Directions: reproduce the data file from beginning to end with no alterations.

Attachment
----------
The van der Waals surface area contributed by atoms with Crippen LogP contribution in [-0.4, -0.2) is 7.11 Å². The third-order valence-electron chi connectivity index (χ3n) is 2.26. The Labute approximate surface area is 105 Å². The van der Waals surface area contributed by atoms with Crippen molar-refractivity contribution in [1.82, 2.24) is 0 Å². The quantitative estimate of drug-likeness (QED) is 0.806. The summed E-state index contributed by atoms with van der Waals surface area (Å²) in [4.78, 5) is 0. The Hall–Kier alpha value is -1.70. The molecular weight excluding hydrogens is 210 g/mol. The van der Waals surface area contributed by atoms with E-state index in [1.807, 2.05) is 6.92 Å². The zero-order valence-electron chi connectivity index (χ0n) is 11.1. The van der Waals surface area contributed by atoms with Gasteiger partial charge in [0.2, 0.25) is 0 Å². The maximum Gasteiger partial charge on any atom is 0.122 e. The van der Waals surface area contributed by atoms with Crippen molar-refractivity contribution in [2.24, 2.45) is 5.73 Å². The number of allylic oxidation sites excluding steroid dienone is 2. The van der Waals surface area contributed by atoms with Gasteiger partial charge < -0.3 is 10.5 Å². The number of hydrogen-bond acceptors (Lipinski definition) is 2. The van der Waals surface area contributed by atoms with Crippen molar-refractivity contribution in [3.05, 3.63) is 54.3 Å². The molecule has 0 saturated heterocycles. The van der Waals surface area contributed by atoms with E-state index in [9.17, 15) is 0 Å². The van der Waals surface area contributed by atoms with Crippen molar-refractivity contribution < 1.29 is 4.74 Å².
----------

The van der Waals surface area contributed by atoms with Crippen LogP contribution in [-0.4, -0.2) is 7.11 Å². The third-order valence-electron chi connectivity index (χ3n) is 2.26. The Labute approximate surface area is 105 Å². The van der Waals surface area contributed by atoms with Crippen molar-refractivity contribution in [1.82, 2.24) is 0 Å². The quantitative estimate of drug-likeness (QED) is 0.806. The summed E-state index contributed by atoms with van der Waals surface area (Å²) in [4.78, 5) is 0. The Hall–Kier alpha value is -1.70. The molecular weight excluding hydrogens is 210 g/mol. The van der Waals surface area contributed by atoms with E-state index in [1.807, 2.05) is 6.92 Å². The zero-order valence-electron chi connectivity index (χ0n) is 11.1. The van der Waals surface area contributed by atoms with Gasteiger partial charge in [0.2, 0.25) is 0 Å². The maximum Gasteiger partial charge on any atom is 0.122 e. The van der Waals surface area contributed by atoms with Crippen molar-refractivity contribution in [2.24, 2.45) is 5.73 Å². The number of allylic oxidation sites excluding steroid dienone is 2. The van der Waals surface area contributed by atoms with Gasteiger partial charge < -0.3 is 10.5 Å². The number of hydrogen-bond acceptors (Lipinski definition) is 2. The van der Waals surface area contributed by atoms with Crippen molar-refractivity contribution in [3.05, 3.63) is 54.3 Å². The molecule has 0 saturated heterocycles. The van der Waals surface area contributed by atoms with E-state index in [9.17, 15) is 0 Å². The van der Waals surface area contributed by atoms with Crippen molar-refractivity contribution < 1.29 is 4.74 Å².